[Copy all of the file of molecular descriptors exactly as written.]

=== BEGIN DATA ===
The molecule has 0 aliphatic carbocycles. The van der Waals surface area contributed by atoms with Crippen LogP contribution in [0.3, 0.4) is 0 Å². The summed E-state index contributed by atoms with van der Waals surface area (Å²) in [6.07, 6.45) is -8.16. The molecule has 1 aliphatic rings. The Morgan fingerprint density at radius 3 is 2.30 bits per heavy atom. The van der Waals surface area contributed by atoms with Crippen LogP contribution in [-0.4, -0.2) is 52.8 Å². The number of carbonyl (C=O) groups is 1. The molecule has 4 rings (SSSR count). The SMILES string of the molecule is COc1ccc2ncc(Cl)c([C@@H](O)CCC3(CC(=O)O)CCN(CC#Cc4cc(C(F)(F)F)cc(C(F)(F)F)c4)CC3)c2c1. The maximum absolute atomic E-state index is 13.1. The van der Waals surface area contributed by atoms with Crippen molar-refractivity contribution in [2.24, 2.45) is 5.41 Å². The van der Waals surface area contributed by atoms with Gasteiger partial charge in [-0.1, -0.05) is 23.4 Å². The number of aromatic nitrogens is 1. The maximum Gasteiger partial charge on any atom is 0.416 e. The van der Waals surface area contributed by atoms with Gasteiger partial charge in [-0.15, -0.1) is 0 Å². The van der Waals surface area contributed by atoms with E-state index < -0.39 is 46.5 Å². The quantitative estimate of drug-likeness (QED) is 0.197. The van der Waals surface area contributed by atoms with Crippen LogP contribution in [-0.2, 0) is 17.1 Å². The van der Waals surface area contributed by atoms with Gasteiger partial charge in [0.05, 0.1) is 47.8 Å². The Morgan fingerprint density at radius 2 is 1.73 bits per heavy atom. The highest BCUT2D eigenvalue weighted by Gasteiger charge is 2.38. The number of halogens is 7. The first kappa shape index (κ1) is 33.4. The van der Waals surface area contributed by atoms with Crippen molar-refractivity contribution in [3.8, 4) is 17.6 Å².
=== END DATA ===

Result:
The molecule has 0 aliphatic carbocycles. The van der Waals surface area contributed by atoms with Crippen LogP contribution in [0.3, 0.4) is 0 Å². The summed E-state index contributed by atoms with van der Waals surface area (Å²) in [6.07, 6.45) is -8.16. The molecule has 1 aliphatic rings. The Morgan fingerprint density at radius 3 is 2.30 bits per heavy atom. The van der Waals surface area contributed by atoms with Crippen LogP contribution in [-0.4, -0.2) is 52.8 Å². The number of carbonyl (C=O) groups is 1. The molecule has 4 rings (SSSR count). The SMILES string of the molecule is COc1ccc2ncc(Cl)c([C@@H](O)CCC3(CC(=O)O)CCN(CC#Cc4cc(C(F)(F)F)cc(C(F)(F)F)c4)CC3)c2c1. The maximum absolute atomic E-state index is 13.1. The van der Waals surface area contributed by atoms with Crippen molar-refractivity contribution in [2.24, 2.45) is 5.41 Å². The van der Waals surface area contributed by atoms with Gasteiger partial charge in [-0.1, -0.05) is 23.4 Å². The number of aromatic nitrogens is 1. The maximum Gasteiger partial charge on any atom is 0.416 e. The van der Waals surface area contributed by atoms with Gasteiger partial charge in [-0.15, -0.1) is 0 Å². The van der Waals surface area contributed by atoms with E-state index < -0.39 is 46.5 Å². The quantitative estimate of drug-likeness (QED) is 0.197. The van der Waals surface area contributed by atoms with Crippen LogP contribution in [-0.2, 0) is 17.1 Å². The van der Waals surface area contributed by atoms with Gasteiger partial charge in [0.05, 0.1) is 47.8 Å². The Morgan fingerprint density at radius 2 is 1.73 bits per heavy atom. The highest BCUT2D eigenvalue weighted by Gasteiger charge is 2.38. The number of halogens is 7. The first kappa shape index (κ1) is 33.4. The van der Waals surface area contributed by atoms with Crippen molar-refractivity contribution in [3.8, 4) is 17.6 Å².